Partying like a Postgrad

Monday night. 11pm. Walking home from a Tesco run. In my bag is coffee, cheese and a gift box of luxury Lindt chocolates. Just for me, simply because I can. I craved chocolate and thought, why not go high quality? Some girls run out of a building. They look 18, maybe younger. They hold aloft drinks in plastic glasses. I watch them totter ahead in their heeled boots. Whooping and drunken chatter. They wear tight jeans and skirts.*

Incidentally, apart from me the only other customers at Tesco had seemed to be half-dressed, drunk students foraging for provisions. I’m sure somewhere in the backwaters of my memory I can find myself as an undergraduate out on a Monday night too, but currently it seems absurd. Monday night?! I am not judging. I remember when my friends and I used to be just like those girls. 18 years old, energetic and insecure, dolled up because that was just what we did, what we felt was expected of us. Perhaps while we clacked past a pub in our high heels we might catch a glimpse of some mature students sitting inside, the women in clothing not reminiscent of the Pussycat Dolls and still seemingly self-possessed and confident. Now I am definitely on the other side of that pub window, probably wearing a black polo neck and discussing Robert Burns.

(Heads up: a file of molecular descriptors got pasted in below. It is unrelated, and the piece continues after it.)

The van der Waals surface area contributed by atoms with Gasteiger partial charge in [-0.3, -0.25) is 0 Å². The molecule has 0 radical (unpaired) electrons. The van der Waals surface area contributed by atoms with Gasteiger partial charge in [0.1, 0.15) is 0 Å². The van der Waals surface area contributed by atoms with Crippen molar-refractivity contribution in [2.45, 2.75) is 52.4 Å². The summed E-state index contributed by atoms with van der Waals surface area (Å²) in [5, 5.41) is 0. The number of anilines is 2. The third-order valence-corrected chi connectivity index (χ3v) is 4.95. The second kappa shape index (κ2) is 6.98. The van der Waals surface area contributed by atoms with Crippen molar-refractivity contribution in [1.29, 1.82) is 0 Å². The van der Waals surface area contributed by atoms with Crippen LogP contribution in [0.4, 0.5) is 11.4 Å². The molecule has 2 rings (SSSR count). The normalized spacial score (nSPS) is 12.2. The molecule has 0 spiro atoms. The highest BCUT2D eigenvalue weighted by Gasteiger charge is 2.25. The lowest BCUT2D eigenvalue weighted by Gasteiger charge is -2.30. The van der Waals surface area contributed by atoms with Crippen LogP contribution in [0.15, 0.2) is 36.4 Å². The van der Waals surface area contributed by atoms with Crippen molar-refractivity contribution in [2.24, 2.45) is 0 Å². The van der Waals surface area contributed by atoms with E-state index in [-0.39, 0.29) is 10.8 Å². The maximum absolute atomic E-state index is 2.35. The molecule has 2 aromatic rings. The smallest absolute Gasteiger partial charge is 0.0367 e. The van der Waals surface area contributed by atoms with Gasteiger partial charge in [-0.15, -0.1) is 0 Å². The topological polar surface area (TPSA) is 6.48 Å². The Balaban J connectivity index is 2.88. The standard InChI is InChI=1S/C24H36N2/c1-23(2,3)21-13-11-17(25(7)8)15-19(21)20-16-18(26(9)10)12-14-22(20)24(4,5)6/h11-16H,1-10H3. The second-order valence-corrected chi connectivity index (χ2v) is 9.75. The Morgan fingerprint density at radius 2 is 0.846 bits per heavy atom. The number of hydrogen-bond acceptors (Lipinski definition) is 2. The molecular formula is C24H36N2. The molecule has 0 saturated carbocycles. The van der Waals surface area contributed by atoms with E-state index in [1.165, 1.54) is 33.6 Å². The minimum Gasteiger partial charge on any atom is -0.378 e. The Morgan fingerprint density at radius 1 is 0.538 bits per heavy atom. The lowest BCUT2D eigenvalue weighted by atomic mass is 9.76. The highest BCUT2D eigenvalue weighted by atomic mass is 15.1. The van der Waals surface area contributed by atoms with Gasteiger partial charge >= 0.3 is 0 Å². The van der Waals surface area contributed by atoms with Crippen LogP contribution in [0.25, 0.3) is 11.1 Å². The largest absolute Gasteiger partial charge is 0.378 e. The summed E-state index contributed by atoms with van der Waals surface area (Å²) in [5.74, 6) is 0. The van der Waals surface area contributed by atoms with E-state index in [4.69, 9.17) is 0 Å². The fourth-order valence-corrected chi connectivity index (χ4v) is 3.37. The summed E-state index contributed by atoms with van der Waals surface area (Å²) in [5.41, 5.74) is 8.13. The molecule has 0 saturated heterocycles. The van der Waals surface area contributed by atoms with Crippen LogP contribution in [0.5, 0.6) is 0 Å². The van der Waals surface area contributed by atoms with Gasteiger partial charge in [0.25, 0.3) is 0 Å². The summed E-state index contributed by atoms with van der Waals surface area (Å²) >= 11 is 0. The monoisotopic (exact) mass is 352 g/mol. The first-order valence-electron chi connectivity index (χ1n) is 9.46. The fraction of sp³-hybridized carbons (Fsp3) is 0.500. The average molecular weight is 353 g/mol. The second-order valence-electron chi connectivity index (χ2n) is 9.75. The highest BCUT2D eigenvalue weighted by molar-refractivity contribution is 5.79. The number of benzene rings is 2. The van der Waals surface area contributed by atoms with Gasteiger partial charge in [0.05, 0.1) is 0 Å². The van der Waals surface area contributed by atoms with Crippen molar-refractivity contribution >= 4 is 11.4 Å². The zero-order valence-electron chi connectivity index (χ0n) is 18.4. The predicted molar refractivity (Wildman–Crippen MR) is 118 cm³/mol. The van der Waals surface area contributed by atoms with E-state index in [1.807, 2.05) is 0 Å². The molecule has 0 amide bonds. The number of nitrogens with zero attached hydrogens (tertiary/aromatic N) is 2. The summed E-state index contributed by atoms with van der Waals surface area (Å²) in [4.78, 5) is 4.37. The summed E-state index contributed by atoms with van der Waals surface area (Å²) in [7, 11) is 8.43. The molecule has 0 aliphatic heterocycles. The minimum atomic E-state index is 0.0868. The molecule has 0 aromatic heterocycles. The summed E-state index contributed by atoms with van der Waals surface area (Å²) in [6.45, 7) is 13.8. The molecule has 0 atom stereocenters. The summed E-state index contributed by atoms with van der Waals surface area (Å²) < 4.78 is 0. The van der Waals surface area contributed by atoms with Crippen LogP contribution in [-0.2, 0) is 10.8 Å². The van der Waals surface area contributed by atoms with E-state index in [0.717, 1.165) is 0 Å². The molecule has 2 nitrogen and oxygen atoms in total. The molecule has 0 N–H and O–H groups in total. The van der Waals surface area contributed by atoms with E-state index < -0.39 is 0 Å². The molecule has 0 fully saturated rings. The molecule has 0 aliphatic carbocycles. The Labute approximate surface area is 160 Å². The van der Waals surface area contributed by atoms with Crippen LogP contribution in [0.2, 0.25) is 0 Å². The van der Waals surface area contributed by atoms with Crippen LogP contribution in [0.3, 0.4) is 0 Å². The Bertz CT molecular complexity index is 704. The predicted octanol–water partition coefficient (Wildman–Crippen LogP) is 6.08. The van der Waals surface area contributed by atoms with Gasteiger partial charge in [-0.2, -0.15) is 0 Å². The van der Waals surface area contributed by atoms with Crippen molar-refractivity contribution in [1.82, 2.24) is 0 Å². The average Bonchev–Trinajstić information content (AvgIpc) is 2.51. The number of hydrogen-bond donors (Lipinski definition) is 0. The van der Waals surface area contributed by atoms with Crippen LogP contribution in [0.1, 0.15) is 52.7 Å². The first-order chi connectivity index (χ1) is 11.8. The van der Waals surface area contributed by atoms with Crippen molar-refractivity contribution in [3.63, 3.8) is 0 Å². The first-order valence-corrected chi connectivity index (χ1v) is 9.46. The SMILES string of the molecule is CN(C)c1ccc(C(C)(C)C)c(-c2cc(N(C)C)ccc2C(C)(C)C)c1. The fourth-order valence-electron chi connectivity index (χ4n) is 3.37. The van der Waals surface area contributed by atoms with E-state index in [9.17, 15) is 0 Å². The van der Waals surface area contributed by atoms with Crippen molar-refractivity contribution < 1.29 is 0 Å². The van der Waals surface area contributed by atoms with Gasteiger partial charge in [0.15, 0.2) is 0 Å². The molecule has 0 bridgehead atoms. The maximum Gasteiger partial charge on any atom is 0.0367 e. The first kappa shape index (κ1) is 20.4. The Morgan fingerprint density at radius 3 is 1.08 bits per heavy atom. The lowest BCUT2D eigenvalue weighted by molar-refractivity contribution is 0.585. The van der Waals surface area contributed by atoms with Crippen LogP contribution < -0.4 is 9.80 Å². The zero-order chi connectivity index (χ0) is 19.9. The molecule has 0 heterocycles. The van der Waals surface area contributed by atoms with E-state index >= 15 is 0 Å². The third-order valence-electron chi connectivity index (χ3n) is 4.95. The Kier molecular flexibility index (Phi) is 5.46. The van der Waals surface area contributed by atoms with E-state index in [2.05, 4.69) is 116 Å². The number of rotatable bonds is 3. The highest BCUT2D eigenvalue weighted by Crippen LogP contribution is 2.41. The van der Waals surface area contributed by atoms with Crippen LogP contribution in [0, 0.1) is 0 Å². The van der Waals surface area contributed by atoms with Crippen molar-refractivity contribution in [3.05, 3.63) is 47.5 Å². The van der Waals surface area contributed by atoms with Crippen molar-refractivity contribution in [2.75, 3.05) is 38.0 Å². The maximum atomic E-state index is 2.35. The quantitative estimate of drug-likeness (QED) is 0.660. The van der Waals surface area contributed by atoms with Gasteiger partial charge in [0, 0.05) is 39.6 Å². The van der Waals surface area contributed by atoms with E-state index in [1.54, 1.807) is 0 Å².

I’m kidding. Also, don’t get me wrong, if you had sought me out last Friday night, you would have found me getting happily smashed for a friend’s birthday. I feel like my attitude to partying is akin to my aforementioned selecting of chocolates. I don’t often indulge these days, but when I do, it damned well better be good (and during the weekend). My select nights out here have all been amazing. Sometimes they are nights in, because there are enough people living here to not warrant leaving the common room, as long as we have each other, enough alcohol, and the pool table. Doing it all in furry slippers is always a plus.

Perhaps mostly due to geography, one thing from past party days that has come back to haunt me is the old ending-the-night-in-a-takeaway phenomenon. I put it down to the fact that our pizza joint is literally 10 seconds from our doorstep. The guys there now know me, my friends, and our usual order. I have shown up there in various states of inebriation, including (most shameful of all) stone-cold sober. We’re still young yet!

*We’ve just read James Salter as part of my course. There’s something very haunting and hypnotic about his style. This was my lame attempt at imitating it.

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